o Installing more than one operating system. Do not install any helping packages on the systems, use the bare functionalities provided by the operating systems.
6. Take a course(or alternatively read books) on computer hardware architecture.
7. Develop an understanding of the different computer hardware platforms.
8. Get an introductory familiarization with the assembly language of the hardware platform/operating system of choice (you will later learn the assembly of other platforms/systems)
9. Learn the ANSI C and C++ languages, along with the concepts of procedural programming.
10. Understand and practice C/C++ standard libraries on the platform of choice especially Standard Template Library (STL) and maybe Active Template Library (ATL).
11. Search online resources, books and courses to get an understanding of the C-flavor of your specific platform.
12. Practice creating advanced code with C and C++.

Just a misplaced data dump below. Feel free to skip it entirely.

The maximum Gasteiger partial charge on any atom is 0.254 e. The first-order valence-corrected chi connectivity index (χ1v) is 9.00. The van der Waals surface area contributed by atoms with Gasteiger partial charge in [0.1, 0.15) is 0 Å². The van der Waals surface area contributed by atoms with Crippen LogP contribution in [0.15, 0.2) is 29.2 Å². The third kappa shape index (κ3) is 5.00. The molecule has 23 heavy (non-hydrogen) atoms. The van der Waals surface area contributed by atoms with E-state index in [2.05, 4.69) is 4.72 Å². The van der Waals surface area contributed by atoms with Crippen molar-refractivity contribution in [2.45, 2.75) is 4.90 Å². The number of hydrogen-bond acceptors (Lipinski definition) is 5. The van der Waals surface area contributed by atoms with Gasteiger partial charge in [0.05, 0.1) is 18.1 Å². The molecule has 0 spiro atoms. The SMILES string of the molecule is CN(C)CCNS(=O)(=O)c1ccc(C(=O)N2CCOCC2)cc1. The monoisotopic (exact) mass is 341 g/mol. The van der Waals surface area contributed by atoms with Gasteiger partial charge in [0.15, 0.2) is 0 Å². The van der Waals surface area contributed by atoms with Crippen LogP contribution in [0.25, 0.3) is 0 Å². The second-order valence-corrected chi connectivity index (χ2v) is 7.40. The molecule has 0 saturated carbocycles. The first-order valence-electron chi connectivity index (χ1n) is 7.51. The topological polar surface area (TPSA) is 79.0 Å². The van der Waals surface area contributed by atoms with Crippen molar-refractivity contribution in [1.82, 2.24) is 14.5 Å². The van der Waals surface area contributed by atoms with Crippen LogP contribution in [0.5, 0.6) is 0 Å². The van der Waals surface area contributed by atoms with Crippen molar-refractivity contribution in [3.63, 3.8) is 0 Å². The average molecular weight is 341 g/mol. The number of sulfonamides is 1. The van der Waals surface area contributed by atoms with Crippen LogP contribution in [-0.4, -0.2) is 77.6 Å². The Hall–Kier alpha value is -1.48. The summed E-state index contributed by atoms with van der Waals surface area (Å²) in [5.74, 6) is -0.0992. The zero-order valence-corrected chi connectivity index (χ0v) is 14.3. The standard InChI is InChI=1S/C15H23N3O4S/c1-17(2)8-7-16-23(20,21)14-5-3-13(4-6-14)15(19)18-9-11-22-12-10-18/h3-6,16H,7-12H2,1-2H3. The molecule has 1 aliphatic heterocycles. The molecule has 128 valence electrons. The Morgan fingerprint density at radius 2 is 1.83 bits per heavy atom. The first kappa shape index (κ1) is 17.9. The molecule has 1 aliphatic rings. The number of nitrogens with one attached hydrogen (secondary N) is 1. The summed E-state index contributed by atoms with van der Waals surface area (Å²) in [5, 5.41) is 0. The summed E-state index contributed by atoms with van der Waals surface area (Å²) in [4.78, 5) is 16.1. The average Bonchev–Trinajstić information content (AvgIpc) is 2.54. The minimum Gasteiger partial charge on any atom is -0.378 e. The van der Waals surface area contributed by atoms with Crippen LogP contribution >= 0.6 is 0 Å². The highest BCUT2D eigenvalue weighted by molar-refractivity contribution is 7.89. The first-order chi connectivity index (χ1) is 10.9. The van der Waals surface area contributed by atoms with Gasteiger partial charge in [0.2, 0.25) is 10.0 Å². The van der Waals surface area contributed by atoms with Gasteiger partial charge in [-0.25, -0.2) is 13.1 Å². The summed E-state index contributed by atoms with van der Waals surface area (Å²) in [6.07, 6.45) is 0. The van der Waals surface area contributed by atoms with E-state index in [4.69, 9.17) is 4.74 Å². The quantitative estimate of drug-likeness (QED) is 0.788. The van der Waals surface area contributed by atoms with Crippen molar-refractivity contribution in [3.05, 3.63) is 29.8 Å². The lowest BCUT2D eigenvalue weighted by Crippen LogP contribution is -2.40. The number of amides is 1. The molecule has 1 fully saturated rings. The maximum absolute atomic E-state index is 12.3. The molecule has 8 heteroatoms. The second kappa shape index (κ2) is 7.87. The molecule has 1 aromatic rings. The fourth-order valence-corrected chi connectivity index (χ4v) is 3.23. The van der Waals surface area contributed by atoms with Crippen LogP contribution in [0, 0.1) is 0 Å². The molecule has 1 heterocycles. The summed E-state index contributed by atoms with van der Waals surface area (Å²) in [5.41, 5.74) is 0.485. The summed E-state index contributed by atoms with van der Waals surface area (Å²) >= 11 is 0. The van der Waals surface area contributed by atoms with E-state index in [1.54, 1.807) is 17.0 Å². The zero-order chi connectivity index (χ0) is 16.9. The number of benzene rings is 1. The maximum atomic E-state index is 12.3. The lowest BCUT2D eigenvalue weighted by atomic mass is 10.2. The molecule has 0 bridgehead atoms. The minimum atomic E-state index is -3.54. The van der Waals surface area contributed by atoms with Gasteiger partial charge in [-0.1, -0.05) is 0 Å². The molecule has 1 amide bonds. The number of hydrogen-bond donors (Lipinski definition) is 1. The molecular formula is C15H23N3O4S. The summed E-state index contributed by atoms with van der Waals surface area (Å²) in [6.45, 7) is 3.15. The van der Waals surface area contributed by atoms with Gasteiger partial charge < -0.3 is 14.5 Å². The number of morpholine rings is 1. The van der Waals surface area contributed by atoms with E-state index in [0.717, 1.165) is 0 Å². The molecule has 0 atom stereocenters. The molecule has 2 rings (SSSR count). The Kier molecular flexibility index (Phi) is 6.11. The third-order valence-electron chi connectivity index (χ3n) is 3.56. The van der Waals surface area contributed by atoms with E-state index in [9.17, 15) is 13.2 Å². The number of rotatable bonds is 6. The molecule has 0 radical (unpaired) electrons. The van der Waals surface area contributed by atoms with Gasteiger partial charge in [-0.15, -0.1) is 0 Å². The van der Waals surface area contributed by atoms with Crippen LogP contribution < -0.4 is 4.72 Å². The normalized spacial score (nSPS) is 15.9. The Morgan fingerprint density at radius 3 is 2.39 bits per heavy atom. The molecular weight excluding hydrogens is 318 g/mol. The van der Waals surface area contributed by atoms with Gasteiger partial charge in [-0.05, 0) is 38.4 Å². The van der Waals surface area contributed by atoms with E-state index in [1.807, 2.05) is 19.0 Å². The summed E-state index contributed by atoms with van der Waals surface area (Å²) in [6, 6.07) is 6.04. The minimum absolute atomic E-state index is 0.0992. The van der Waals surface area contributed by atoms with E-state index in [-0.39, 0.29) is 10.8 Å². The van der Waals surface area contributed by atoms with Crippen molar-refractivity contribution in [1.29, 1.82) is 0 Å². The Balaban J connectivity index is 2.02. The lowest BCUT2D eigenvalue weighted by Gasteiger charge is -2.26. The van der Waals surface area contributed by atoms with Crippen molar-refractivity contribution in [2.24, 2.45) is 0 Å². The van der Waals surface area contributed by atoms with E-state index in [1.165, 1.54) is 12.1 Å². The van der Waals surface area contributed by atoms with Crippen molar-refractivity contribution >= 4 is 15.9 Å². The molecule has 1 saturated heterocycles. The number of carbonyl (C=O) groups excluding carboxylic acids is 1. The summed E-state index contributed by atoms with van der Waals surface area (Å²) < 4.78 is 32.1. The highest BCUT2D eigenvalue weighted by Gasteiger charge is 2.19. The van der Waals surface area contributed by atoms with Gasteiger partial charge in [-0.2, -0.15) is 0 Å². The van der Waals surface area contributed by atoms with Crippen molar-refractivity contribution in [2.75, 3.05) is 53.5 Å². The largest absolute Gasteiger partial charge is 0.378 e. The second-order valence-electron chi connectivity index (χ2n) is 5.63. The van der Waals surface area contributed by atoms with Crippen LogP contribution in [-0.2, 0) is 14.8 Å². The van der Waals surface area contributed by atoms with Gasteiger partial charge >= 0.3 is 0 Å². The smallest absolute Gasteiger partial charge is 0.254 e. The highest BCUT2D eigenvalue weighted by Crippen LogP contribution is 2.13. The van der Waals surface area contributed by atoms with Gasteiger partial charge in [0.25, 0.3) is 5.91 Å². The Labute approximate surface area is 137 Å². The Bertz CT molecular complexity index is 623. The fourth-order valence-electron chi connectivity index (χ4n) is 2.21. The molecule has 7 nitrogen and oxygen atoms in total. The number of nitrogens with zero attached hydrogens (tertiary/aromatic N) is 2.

13. Learn more advanced Assembly
14. Take a course in operating systems design
15. Find and read documentations of your specific platform of choice(this will be easier if you choose a Unix-based operating system). Understand the system you will be working with later very well.
16. Practice your acquired knowledge. First create small system utilities. It is usually useful to:
o Trying to recreate small tools that are already there on your system.
o Trying to port utilities available in other operating systems to yours.
17. This is the only place were the first programming language matters. Learn ANSI C first, not C++, not C#, not Java and not D. Then learn C++.
18. Restricting the first language to C and C alone is because systems programming requires that the programmer be familiar with the following concepts:
o Real and full compilation of source code.
o Low level object output files.
o Linking binaries.
o Low level machine-language/assembly programming. The C language is said to be a disguised/easier to learn assembly by some. It also supports inserting assembly language code in code whenever you please and it is only procedural (like assembly).


Computer and Information Scientists, Research in the USA have a Mean Annual Salary of $100,640

Source : Wikihow.com

Library/Platform/Framework/Core Programmers

Part V from How To be Programmer

Core programmers are merely advanced programmers who made the transfer from programming applications to programming code units to be used by other programmers.